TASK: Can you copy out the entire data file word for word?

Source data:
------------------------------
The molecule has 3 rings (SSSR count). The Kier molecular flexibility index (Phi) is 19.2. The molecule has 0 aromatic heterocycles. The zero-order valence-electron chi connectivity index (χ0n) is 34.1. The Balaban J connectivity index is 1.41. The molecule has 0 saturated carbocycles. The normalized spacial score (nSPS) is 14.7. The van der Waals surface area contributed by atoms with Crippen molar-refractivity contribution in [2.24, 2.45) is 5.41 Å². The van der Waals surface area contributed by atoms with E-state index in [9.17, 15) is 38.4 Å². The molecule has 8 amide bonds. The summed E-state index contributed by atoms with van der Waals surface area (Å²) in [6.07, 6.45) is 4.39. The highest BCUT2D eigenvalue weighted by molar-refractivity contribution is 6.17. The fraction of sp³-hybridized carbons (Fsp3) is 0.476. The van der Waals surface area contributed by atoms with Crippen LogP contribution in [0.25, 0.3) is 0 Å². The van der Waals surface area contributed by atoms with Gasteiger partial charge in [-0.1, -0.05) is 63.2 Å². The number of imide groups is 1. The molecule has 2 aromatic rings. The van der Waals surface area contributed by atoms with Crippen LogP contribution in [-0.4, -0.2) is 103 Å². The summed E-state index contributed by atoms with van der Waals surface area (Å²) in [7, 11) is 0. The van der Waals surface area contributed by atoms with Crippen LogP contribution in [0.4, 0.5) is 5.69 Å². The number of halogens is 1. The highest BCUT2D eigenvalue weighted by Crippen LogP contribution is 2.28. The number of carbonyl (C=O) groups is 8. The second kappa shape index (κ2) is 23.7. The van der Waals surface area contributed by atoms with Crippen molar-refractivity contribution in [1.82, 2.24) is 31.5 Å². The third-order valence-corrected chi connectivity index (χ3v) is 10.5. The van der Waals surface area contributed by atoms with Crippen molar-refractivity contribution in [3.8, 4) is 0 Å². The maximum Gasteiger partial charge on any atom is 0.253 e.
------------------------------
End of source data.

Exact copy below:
The molecule has 3 rings (SSSR count). The Kier molecular flexibility index (Phi) is 19.2. The molecule has 0 aromatic heterocycles. The zero-order valence-electron chi connectivity index (χ0n) is 34.1. The Balaban J connectivity index is 1.41. The molecule has 0 saturated carbocycles. The normalized spacial score (nSPS) is 14.7. The van der Waals surface area contributed by atoms with Crippen molar-refractivity contribution in [2.24, 2.45) is 5.41 Å². The van der Waals surface area contributed by atoms with E-state index in [9.17, 15) is 38.4 Å². The molecule has 8 amide bonds. The summed E-state index contributed by atoms with van der Waals surface area (Å²) in [6.07, 6.45) is 4.39. The highest BCUT2D eigenvalue weighted by molar-refractivity contribution is 6.17. The fraction of sp³-hybridized carbons (Fsp3) is 0.476. The van der Waals surface area contributed by atoms with Crippen LogP contribution in [0.25, 0.3) is 0 Å². The van der Waals surface area contributed by atoms with Gasteiger partial charge in [-0.1, -0.05) is 63.2 Å². The number of imide groups is 1. The molecule has 2 aromatic rings. The van der Waals surface area contributed by atoms with Crippen LogP contribution in [-0.4, -0.2) is 103 Å². The summed E-state index contributed by atoms with van der Waals surface area (Å²) in [7, 11) is 0. The van der Waals surface area contributed by atoms with Crippen LogP contribution in [0.4, 0.5) is 5.69 Å². The number of halogens is 1. The highest BCUT2D eigenvalue weighted by Crippen LogP contribution is 2.28. The number of carbonyl (C=O) groups is 8. The second kappa shape index (κ2) is 23.7. The van der Waals surface area contributed by atoms with Crippen molar-refractivity contribution in [1.82, 2.24) is 31.5 Å². The third-order valence-corrected chi connectivity index (χ3v) is 10.5. The van der Waals surface area contributed by atoms with Crippen molar-refractivity contribution in [3.8, 4) is 0 Å². The maximum Gasteiger partial charge on any atom is 0.253 e.